Remarks at a Democratic National Committee Dinner
Thank you very much. Let me say to all of you how very grateful I am for your presence and for your support. I appreciate what the Vice President has said, and I associate myself with his remarks. I think that's what they say in the Congress. [Laughter]
I would just like to make two very brief points. First of all, the country is in better shape than it was 4 1/2 years ago. It is a direct consequence, in my view, of the hard work of the American people combined with the policies and the changes which have been instituted here.
I want you to know that my plan is to keep working on this until the last day I'm in office. And as far as I'm concerned, all these good things that have happened are not constant unless they can be sustained, so that we still have to put the meat on the bones of the balanced budget agreement. In the abstract, it is a very good agreement because it contains an investment strategy for education, for science and technology, for the environment we can be proud of and it will balance the budget with conservative estimates. But we have to put the meat on the bones.
I'm proud of the fact that we've had the biggest drop in crime in 36 years, but juvenile violence is still way too high, and we have to put the meat on the bones. We have a lot more to do there.
I'm proud of the fact that we've had the biggest drop in welfare in history by far, but we've still got to make sure when all those people run out of their welfare checks they can go to work, and we've got to put meat on the bones.
I'm proud of the fact that this budget agreement restores what I thought were unconscionable cuts in benefits to legal immigrants, but we've still got to put the meat on the bones in terms of the details of the legislation. So there's a lot to be done here.
In the world, I'm gratified by the agreements we've reached with Russia on the NATO-Russian partnership and reducing the nuclear tensions between us and the meeting that will occur in a few weeks in Madrid to expand NATO. But I'm troubled that we have not completed the Bosnian peace process; we've got a long way to go there. I'm troubled at the stagnation of the peace process in the Middle East. There's a lot of things that this administration has done that cannot be sustained unless we all keep working and moving forward.
And the second point I would like to make to you is a more abstract one, but I hope you can take some pleasure in it. I really believed in 1991 and 1992, when I went around and asked so many of you to help me run for President, that we had to modernize the approach of the Democratic Party consistent with our values, that we had to take a new approach but it had to be rooted in our values. There was nothing wrong with our values, but we had to be relevant and effective in the modern world.
We had to prove that we were capable of producing a strong defense, a credible foreign policy, a disciplined management of the economy, particularly on fiscal matters. And we had to prove that you could cut the deficit and invest in America's future at the same time. We had to prove that we could be for high standards of personal responsibility in the criminal justice and welfare system and still believe that we should be an inclusive nation, where everybody should have a fair chance. We had to prove you could grow the economy and preserve the environment. We had to take a different position.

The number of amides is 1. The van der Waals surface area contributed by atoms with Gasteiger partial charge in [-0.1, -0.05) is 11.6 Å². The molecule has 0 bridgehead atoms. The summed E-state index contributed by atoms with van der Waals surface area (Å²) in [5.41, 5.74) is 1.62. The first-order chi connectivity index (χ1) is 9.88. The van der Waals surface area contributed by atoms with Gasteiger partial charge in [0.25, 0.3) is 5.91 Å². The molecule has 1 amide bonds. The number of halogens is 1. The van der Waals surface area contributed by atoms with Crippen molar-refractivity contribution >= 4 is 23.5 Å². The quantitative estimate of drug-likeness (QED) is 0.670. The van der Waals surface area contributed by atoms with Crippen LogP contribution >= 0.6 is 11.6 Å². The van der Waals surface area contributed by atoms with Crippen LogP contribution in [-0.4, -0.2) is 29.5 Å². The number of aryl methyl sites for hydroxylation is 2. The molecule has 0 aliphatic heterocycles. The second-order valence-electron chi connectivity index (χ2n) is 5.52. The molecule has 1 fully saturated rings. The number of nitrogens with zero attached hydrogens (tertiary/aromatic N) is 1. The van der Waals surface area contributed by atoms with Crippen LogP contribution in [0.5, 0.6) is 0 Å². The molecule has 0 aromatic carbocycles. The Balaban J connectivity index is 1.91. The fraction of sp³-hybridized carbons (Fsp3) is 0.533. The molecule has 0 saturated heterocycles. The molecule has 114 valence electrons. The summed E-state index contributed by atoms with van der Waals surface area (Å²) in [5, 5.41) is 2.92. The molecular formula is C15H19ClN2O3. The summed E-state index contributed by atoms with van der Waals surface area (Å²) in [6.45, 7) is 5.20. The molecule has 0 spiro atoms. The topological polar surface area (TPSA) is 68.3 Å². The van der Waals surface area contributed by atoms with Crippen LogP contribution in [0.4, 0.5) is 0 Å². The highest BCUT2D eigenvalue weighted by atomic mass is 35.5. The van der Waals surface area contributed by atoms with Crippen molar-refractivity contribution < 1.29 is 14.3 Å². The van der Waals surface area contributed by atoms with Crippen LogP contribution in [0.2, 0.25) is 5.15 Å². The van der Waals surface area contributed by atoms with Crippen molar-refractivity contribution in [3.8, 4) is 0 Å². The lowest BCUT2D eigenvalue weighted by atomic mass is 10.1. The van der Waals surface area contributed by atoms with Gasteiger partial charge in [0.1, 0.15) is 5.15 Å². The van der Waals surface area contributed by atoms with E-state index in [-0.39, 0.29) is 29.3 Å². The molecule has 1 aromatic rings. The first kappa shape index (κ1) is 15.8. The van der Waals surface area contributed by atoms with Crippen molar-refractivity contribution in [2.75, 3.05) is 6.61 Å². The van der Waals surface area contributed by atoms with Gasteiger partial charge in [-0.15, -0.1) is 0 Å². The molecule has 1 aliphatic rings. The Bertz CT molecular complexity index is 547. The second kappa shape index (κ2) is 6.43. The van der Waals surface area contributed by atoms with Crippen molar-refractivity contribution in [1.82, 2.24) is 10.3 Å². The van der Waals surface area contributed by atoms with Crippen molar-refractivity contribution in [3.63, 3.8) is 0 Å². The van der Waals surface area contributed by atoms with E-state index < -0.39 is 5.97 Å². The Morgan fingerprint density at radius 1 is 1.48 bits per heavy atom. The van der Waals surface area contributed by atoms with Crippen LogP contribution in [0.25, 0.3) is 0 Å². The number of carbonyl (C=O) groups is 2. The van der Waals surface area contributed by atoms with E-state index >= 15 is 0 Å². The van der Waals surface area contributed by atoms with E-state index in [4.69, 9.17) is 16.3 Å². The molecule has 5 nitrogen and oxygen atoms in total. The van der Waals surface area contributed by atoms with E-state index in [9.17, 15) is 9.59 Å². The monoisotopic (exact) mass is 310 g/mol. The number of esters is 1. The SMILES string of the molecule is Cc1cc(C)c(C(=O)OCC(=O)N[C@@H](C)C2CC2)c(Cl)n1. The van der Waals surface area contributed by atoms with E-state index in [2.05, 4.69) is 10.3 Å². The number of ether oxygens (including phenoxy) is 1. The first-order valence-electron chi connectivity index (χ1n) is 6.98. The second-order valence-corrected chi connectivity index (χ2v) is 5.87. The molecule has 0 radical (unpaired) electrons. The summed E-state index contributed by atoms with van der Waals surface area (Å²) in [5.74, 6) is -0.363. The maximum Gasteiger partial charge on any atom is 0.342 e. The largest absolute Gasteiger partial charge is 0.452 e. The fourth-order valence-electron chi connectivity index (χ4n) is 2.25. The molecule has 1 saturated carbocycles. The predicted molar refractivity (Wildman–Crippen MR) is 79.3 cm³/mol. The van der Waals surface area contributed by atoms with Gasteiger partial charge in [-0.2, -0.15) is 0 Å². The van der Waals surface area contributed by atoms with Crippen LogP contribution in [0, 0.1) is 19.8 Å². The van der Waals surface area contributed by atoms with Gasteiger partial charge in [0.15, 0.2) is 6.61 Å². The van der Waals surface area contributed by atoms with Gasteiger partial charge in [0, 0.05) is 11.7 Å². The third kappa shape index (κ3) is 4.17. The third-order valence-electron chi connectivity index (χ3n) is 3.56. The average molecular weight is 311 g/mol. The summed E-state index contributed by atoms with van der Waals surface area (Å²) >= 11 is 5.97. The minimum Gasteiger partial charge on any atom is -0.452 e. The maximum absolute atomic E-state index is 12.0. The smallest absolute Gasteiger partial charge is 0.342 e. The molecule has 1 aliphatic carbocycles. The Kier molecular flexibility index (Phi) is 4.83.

And when I was in Europe recently and I was doing this press conference with the new Prime Minister of Great Britain, Tony Blair, who as you know has been subject to almost savage criticism from time to time for having adopted ideas similar to mine—[laughter]—but the only people that like it seem to be the people over there; the voters thought it was all right—I had the feeling for the very first time that the people in the press who were asking us questions really believed that we might have changed the country and our political party and that there was some organized, principled direction to this.
And I've been working on this long before I even thought I would run for President, for a good 10 years or more now. And I think that once we believed that we had—we not only have good results but we know we're on a course that will work and we can expect it to keep working with sustained effort, that is the beginning of real hope because then you don't have to see the gains evaporate when elections change things or when term limits come up or when momentary difficulties come up in the economy or other problems.
So I would ask you to keep that in mind. I believe you have helped to contribute to a profound, almost revolutionary positive change in the direction of our country because you helped to revitalize the party that we're all proud to be a part of. And I hope you will never forget that.
And I had the feeling for the very first time that a lot of those who interpret us for the rest of the country and the world were coming to that understanding, because I was standing there with the new Prime Minister of Great Britain and we were saying the same things and we had just left the Prime Minister of The Netherlands and he said the same things and because they came along after the '92 election and had also seemed to get quite satisfactory results in their own country. So you were also part of changing the world. And for that, I am very, very grateful.
NOTE: The President spoke at 8:37 p.m. at the Mayflower Hotel. In his remarks, he referred to Prime Minister Wim Kok of The Netherlands.
William J. Clinton, Remarks at a Democratic National Committee Dinner Online by Gerhard Peters and John T. Woolley, The American Presidency Project https://www.presidency.ucsb.edu/node/223834